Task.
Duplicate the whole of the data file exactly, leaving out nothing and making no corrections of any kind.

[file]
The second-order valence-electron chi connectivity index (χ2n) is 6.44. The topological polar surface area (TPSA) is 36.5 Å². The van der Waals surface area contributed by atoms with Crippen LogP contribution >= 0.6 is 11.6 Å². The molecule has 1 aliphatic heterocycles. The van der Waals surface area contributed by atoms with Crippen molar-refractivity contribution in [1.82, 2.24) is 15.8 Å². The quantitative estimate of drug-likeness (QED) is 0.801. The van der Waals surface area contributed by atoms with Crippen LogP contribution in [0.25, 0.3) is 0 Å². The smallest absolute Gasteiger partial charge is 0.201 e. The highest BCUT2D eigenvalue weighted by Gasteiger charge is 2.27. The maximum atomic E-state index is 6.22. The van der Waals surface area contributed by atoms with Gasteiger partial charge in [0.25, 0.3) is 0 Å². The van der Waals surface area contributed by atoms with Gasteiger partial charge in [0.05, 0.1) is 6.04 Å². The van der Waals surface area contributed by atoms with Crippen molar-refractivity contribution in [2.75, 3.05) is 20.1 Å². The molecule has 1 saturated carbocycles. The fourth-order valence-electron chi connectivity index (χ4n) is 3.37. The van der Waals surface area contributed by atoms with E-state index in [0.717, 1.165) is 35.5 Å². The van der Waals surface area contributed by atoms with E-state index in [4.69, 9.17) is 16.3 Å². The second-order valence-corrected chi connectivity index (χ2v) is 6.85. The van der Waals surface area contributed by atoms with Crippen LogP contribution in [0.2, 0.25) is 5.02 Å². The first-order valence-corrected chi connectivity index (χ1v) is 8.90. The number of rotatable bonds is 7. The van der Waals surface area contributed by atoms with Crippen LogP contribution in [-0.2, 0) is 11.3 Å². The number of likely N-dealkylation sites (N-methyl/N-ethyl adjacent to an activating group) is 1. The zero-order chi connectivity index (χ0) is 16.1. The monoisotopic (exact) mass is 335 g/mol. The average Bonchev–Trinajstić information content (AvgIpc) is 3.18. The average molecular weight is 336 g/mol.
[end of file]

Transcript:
The second-order valence-electron chi connectivity index (χ2n) is 6.44. The topological polar surface area (TPSA) is 36.5 Å². The van der Waals surface area contributed by atoms with Crippen LogP contribution >= 0.6 is 11.6 Å². The molecule has 1 aliphatic heterocycles. The van der Waals surface area contributed by atoms with Crippen molar-refractivity contribution in [1.82, 2.24) is 15.8 Å². The quantitative estimate of drug-likeness (QED) is 0.801. The van der Waals surface area contributed by atoms with Crippen LogP contribution in [0.25, 0.3) is 0 Å². The smallest absolute Gasteiger partial charge is 0.201 e. The highest BCUT2D eigenvalue weighted by Gasteiger charge is 2.27. The maximum atomic E-state index is 6.22. The van der Waals surface area contributed by atoms with Gasteiger partial charge in [0.25, 0.3) is 0 Å². The van der Waals surface area contributed by atoms with Gasteiger partial charge in [0.05, 0.1) is 6.04 Å². The van der Waals surface area contributed by atoms with Crippen molar-refractivity contribution in [2.75, 3.05) is 20.1 Å². The molecule has 1 saturated carbocycles. The fourth-order valence-electron chi connectivity index (χ4n) is 3.37. The van der Waals surface area contributed by atoms with E-state index in [0.717, 1.165) is 35.5 Å². The van der Waals surface area contributed by atoms with E-state index in [4.69, 9.17) is 16.3 Å². The second-order valence-corrected chi connectivity index (χ2v) is 6.85. The van der Waals surface area contributed by atoms with Crippen LogP contribution in [0.2, 0.25) is 5.02 Å². The first-order valence-corrected chi connectivity index (χ1v) is 8.90. The number of rotatable bonds is 7. The van der Waals surface area contributed by atoms with Crippen LogP contribution in [-0.2, 0) is 11.3 Å². The number of likely N-dealkylation sites (N-methyl/N-ethyl adjacent to an activating group) is 1. The zero-order chi connectivity index (χ0) is 16.1. The monoisotopic (exact) mass is 335 g/mol. The average Bonchev–Trinajstić information content (AvgIpc) is 3.18. The average molecular weight is 336 g/mol.